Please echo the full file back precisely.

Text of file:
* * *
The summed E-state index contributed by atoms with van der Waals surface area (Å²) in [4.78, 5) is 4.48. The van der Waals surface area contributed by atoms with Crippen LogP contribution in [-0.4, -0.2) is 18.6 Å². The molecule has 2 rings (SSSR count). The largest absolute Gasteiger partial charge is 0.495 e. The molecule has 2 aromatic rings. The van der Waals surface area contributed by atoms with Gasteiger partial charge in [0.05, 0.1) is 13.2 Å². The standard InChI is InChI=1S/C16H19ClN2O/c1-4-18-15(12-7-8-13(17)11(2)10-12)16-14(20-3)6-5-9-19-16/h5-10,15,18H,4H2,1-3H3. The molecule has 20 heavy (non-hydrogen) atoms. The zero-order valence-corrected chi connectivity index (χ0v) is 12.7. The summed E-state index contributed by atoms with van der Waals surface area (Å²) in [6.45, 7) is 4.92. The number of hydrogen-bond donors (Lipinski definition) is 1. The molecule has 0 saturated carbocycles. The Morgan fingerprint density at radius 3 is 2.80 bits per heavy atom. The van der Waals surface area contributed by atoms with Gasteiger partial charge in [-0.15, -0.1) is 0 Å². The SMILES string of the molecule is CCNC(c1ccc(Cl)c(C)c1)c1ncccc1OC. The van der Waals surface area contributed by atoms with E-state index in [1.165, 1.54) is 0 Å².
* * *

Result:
The summed E-state index contributed by atoms with van der Waals surface area (Å²) in [4.78, 5) is 4.48. The van der Waals surface area contributed by atoms with Crippen LogP contribution in [-0.4, -0.2) is 18.6 Å². The molecule has 2 rings (SSSR count). The largest absolute Gasteiger partial charge is 0.495 e. The molecule has 2 aromatic rings. The van der Waals surface area contributed by atoms with Gasteiger partial charge in [0.05, 0.1) is 13.2 Å². The standard InChI is InChI=1S/C16H19ClN2O/c1-4-18-15(12-7-8-13(17)11(2)10-12)16-14(20-3)6-5-9-19-16/h5-10,15,18H,4H2,1-3H3. The molecule has 20 heavy (non-hydrogen) atoms. The zero-order valence-corrected chi connectivity index (χ0v) is 12.7. The summed E-state index contributed by atoms with van der Waals surface area (Å²) in [6.45, 7) is 4.92. The number of hydrogen-bond donors (Lipinski definition) is 1. The molecule has 0 saturated carbocycles. The Morgan fingerprint density at radius 3 is 2.80 bits per heavy atom. The van der Waals surface area contributed by atoms with Gasteiger partial charge in [-0.15, -0.1) is 0 Å². The SMILES string of the molecule is CCNC(c1ccc(Cl)c(C)c1)c1ncccc1OC. The van der Waals surface area contributed by atoms with E-state index in [1.165, 1.54) is 0 Å².